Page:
The job of management is to ensure that staff is fully utilized at all times. Resources are being paid for a day’s work, they need to head down working for at least a full day, preferably more. Since we are speaking of DevOps, let’s discuss two real-world examples of management effectively ensuring that all resources are fully utilized in Dev and Ops.
Optimizing Development Resources
The most effective method I’ve seen for this was for a large team of 19 resources. The team was a mixture of experience from barely out of college to 15–20 years as developers. The manager, naturally, wanted to make sure everyone was working and wanted a good way to stack rank resources for their annual review. Jira dashboards were the obvious choice. By dashboarding the number of tasks each person completed during the sprint, the manager could easily discover who the top developers were and who were candidates for “trimming the bottom of the bell curve”. This lightened the manager’s workload, focused the developers on increasing output, and helped the senior engineers by eliminating the needless distraction of helping others who were not as proficient.
Speed to Resolution
With the success of maximizing development output, how do we get the most work out of operations? It's very similar.
A friend explained to me how operations are measured in his organization. Individual metrics are tracked for how many tickets are closed and the average time required to close tickets. These individual metrics are tracked against the team’s average for the week. This allows the team manager to ensure everyone is pulling their weight and that the recurring requests are closed in a timely way. This made management in the area happy because they finally found a way to ensure the remote workforce was earning their pay.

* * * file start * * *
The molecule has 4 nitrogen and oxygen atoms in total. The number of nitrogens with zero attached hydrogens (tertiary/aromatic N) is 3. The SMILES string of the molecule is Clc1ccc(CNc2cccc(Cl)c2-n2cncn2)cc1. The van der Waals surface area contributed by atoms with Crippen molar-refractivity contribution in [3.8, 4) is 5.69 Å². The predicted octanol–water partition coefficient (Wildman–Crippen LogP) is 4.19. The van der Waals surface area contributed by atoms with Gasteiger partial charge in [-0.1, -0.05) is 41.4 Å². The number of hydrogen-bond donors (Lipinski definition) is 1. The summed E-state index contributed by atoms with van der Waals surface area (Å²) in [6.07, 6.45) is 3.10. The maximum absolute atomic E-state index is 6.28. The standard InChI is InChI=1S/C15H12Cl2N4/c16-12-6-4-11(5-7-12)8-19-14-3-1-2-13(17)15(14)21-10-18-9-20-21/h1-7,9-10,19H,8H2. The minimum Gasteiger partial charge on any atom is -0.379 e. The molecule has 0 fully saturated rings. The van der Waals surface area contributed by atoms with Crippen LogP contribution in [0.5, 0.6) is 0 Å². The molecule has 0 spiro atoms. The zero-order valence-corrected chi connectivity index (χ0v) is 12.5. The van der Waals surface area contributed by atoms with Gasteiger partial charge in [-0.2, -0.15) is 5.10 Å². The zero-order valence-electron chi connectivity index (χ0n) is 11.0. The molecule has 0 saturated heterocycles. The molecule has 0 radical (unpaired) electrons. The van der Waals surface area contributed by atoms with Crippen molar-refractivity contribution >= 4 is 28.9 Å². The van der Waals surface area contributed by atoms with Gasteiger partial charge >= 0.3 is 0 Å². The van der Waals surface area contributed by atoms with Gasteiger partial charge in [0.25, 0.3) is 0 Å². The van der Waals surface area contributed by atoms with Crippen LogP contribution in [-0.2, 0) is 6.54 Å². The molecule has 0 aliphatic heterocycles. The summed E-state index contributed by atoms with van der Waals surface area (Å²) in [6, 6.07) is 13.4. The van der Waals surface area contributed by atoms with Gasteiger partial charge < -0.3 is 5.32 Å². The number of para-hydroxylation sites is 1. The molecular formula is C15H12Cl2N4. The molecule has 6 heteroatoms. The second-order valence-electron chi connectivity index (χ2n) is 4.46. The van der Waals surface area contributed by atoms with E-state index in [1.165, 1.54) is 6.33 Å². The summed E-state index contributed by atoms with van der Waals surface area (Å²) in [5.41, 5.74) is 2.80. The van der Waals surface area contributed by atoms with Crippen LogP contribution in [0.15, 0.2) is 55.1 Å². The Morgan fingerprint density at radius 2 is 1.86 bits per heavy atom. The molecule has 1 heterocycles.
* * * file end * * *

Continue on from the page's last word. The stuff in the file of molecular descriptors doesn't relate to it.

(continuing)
While neither example above included a process to inspect outcomes and compare them to desired results, outcomes were observed.
- Staff Engineers focused on the tactical work of closing issues rather than the work of helping set technical direction, growing their replacements, looking for ways to improve overall operability and maintainability of the application, and ensuring general technical excellence on the team.
- Work in progress increased because reviewing someone else’s code didn’t help you make your numbers.
- Answering questions and helping others reflected negatively on your numbers.
- The drive to close tickets disincentivized understanding and correcting root causes.
- Many common support requests for access or system configuration could have been automated and made self-service, but automating them would have taken time away from closing tickets.
- Tickets were closed without full resolutions. Customers could always open another ticket.
- Helping someone close a ticket had a negative impact on the person providing the help. Questions were discouraged.
What to Manage?
Individual metrics applied in a team context will destroy teamwork. If the goal is to make it easier to “find slackers” instead of improving the outcomes, individual metrics are one of the shortest paths to turning a team into just a group of individuals who share a common set of work. Alternately, placing metrics around business goals, value hypotheses, delivered quality, and improving the effectiveness and sustainability of value delivery will improve outcomes for everyone involved. Yes, many organizations have people who do not pull their weight. It’s cutting off your nose to spite your face to use metrics to try to find that. Instead, observe how the team works. Look for the leaders who are helping others. Look for the glue people who help everyone move in the same direction. Look for the idea people who are seeking better ways and helping the team run experiments. None of that can be measured except by what the team delivers. Focus on the outcomes.
For more pro tips on scaling DevOps, check out ScaledAgileDevOps.com